On a snowy Friday and Saturday in early December, 70 early-career researchers took a break from their busy schedules to gather in Brussels for the launch of the Young Academy of Europe, an “independent association of top young scholars.”
It is the first grassroots organization in Europe—and possibly the world—formed by and on behalf of early-career scientists, those who would be at the tenure-track, assistant professorship level in the U.S., explains Leif Schröder, the secretary for the new organization and a research group leader at the Leibniz Institute for Molecular Pharmacology in Berlin.
These younger scientists have their own particular issues. One is to advocate for research funding for those just starting out as budget get squeezed across the region because of the financial crisis. Another is to help early-career scientists succeed amid hierarchical academic structures in many European countries that trap them below senior professors. Other goals include helping early-career scientists negotiate lab space, teaching duties, and salary as well as the logistics challenges of frequent moves across national boundaries such as how to transfer retirement savings.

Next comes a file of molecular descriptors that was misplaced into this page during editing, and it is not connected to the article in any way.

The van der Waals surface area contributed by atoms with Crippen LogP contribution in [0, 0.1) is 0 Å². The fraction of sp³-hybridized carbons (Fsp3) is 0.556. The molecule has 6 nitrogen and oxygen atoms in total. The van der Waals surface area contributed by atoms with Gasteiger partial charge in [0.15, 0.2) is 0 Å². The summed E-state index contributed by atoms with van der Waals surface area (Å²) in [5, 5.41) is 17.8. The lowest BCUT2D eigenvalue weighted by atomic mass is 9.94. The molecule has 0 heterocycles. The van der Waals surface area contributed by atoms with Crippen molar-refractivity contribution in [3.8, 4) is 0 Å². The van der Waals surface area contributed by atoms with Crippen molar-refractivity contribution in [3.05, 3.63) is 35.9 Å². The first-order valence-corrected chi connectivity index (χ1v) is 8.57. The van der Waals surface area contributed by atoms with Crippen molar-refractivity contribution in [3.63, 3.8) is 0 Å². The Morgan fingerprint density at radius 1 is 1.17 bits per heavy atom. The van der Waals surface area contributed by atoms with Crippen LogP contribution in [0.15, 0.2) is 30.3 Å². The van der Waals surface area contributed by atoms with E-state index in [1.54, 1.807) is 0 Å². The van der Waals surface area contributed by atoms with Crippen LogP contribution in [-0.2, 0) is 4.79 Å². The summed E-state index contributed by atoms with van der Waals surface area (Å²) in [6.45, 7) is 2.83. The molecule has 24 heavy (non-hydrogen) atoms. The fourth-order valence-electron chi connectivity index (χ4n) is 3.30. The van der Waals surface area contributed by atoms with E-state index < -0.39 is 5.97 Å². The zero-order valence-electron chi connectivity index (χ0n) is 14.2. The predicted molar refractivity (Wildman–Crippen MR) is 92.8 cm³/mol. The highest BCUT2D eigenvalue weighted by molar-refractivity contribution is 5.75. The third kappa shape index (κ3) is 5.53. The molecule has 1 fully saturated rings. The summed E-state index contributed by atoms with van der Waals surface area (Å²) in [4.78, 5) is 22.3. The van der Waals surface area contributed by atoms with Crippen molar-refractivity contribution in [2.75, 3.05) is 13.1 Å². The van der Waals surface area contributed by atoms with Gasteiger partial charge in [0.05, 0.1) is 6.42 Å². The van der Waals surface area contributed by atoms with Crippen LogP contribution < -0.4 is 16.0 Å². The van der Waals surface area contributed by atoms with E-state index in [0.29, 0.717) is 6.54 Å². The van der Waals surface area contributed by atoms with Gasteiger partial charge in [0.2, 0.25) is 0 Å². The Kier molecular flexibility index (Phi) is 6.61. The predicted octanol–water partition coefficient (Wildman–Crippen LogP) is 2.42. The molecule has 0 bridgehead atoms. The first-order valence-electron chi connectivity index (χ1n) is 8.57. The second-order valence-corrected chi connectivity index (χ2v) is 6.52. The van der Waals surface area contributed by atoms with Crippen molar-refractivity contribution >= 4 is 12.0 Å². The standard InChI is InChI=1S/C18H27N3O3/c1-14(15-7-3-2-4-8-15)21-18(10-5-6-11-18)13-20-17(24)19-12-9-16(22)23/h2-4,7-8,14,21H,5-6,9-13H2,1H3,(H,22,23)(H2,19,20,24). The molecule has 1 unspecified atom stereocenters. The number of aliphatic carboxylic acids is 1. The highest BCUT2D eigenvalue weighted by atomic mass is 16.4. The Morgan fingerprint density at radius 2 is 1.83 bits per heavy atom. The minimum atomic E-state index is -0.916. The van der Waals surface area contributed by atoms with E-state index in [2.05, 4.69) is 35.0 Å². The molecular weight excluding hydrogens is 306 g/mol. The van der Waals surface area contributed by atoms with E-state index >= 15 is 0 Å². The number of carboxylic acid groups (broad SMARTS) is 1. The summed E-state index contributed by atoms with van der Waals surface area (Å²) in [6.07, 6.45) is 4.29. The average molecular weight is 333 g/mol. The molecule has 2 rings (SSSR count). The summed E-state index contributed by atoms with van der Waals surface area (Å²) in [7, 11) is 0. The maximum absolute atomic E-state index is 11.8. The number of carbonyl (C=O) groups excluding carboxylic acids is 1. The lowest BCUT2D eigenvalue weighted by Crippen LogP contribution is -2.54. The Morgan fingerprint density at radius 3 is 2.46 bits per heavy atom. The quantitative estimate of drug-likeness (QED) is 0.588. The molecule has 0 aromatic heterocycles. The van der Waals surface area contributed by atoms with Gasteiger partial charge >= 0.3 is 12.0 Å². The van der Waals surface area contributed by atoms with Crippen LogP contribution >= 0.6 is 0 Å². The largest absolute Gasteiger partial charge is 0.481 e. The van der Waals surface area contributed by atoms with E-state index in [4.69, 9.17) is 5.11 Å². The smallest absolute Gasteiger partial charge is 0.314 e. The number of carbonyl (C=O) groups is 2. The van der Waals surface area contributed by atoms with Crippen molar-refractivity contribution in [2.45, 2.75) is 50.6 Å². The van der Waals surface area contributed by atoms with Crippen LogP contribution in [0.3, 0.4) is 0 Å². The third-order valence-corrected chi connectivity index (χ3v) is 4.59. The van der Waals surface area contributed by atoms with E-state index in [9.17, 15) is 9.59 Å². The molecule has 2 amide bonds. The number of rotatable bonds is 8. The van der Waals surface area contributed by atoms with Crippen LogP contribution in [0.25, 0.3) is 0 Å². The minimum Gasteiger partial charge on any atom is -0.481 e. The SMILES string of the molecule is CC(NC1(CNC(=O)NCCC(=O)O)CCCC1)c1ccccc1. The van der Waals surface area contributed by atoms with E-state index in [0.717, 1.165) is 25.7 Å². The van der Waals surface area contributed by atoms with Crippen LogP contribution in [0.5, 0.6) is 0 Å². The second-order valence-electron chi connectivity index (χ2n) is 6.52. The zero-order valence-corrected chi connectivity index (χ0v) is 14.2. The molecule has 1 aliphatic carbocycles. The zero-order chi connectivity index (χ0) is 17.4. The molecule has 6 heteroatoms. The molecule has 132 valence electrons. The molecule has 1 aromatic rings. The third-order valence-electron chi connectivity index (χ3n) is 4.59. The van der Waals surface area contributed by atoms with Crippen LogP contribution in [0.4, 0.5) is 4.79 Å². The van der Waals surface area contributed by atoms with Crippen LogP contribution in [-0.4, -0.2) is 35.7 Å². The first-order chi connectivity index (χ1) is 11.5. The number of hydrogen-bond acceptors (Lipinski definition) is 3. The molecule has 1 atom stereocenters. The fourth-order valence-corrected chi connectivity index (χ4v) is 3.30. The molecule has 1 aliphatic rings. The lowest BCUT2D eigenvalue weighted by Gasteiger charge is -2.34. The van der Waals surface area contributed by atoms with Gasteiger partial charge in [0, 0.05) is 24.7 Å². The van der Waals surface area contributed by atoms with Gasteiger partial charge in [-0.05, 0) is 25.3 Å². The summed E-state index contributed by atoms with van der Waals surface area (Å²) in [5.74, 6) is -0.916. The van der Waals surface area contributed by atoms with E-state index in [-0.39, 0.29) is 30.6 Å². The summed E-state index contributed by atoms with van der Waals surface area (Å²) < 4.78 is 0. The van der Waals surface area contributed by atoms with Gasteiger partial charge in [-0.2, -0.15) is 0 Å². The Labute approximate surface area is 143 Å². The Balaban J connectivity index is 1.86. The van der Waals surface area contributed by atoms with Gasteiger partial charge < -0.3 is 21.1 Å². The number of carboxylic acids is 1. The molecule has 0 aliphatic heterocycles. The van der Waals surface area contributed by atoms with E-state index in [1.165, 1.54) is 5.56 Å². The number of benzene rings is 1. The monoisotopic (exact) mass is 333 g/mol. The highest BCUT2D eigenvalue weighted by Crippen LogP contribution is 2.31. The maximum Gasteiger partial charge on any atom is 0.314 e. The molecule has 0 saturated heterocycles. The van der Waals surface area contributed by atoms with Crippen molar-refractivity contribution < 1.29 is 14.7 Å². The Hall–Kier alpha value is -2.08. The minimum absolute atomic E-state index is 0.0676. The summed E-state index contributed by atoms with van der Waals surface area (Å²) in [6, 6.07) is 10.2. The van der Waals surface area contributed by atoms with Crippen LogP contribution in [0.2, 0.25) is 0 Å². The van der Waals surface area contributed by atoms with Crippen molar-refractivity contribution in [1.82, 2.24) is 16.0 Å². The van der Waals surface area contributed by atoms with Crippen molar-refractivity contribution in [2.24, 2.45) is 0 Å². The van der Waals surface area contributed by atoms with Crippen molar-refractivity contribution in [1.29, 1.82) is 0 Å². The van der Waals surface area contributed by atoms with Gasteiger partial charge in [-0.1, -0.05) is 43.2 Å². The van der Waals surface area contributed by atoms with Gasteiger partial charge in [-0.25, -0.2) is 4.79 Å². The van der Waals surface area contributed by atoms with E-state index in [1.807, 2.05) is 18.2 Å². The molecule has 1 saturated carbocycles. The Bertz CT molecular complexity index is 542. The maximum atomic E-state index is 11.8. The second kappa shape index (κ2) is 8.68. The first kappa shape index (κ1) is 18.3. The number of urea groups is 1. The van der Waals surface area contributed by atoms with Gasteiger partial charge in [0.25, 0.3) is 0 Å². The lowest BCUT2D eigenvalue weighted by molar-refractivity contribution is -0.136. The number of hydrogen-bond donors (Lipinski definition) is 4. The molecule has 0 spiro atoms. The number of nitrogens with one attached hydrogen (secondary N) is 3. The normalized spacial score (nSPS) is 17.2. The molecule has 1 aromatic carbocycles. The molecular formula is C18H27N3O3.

Although several learned societies—in Sweden, Germany, and Israel, for example—have created divisions or working groups for younger members, the Young Academy is the first association of early-career scientists to be formed from the bottom up, explains Thomas Schäfer, vice chair of the group’s board. He is a chemical engineer at the University of the Basque Country, in San Sebastian, Spain. “We are here because we feel strongly about making a difference, not because senior academics have asked us” to join the young members’ division of an existing society, he explains.